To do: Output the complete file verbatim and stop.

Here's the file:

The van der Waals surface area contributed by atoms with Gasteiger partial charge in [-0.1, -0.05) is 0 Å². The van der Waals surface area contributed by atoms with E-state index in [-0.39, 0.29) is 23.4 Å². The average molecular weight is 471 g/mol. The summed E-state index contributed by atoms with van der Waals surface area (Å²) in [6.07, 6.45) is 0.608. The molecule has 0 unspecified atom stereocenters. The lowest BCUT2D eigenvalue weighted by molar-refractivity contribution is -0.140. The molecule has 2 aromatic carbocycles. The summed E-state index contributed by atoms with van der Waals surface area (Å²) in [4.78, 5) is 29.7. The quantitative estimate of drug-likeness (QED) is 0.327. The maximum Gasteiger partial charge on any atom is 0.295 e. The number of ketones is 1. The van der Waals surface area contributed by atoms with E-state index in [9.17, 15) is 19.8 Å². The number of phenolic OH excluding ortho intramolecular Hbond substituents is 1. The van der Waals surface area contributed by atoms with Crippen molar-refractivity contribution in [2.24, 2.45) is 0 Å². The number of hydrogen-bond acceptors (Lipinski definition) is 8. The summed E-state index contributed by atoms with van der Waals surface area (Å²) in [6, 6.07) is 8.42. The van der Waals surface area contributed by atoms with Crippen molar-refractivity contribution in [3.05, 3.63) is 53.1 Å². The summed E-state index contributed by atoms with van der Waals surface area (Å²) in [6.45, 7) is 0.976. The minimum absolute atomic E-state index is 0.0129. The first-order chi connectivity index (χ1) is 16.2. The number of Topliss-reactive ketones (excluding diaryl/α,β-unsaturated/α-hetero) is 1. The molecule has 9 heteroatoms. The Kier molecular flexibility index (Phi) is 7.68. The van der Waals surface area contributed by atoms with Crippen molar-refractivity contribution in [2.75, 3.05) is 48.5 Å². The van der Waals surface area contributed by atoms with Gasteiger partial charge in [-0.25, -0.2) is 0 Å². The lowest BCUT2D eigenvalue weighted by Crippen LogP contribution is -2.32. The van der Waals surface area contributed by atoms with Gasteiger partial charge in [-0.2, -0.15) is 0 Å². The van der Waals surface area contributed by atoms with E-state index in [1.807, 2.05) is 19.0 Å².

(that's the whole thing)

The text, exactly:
The van der Waals surface area contributed by atoms with Gasteiger partial charge in [-0.1, -0.05) is 0 Å². The van der Waals surface area contributed by atoms with E-state index in [-0.39, 0.29) is 23.4 Å². The average molecular weight is 471 g/mol. The summed E-state index contributed by atoms with van der Waals surface area (Å²) in [6.07, 6.45) is 0.608. The molecule has 0 unspecified atom stereocenters. The lowest BCUT2D eigenvalue weighted by molar-refractivity contribution is -0.140. The molecule has 2 aromatic carbocycles. The summed E-state index contributed by atoms with van der Waals surface area (Å²) in [4.78, 5) is 29.7. The quantitative estimate of drug-likeness (QED) is 0.327. The maximum Gasteiger partial charge on any atom is 0.295 e. The number of ketones is 1. The van der Waals surface area contributed by atoms with E-state index in [9.17, 15) is 19.8 Å². The number of phenolic OH excluding ortho intramolecular Hbond substituents is 1. The van der Waals surface area contributed by atoms with Crippen molar-refractivity contribution in [2.24, 2.45) is 0 Å². The number of hydrogen-bond acceptors (Lipinski definition) is 8. The summed E-state index contributed by atoms with van der Waals surface area (Å²) in [6, 6.07) is 8.42. The van der Waals surface area contributed by atoms with Crippen molar-refractivity contribution in [3.05, 3.63) is 53.1 Å². The summed E-state index contributed by atoms with van der Waals surface area (Å²) in [6.45, 7) is 0.976. The minimum absolute atomic E-state index is 0.0129. The first-order chi connectivity index (χ1) is 16.2. The number of Topliss-reactive ketones (excluding diaryl/α,β-unsaturated/α-hetero) is 1. The molecule has 9 heteroatoms. The Kier molecular flexibility index (Phi) is 7.68. The van der Waals surface area contributed by atoms with Crippen molar-refractivity contribution in [2.75, 3.05) is 48.5 Å². The van der Waals surface area contributed by atoms with Gasteiger partial charge in [-0.25, -0.2) is 0 Å². The lowest BCUT2D eigenvalue weighted by Crippen LogP contribution is -2.32. The van der Waals surface area contributed by atoms with Gasteiger partial charge in [-0.2, -0.15) is 0 Å². The van der Waals surface area contributed by atoms with E-state index in [1.807, 2.05) is 19.0 Å².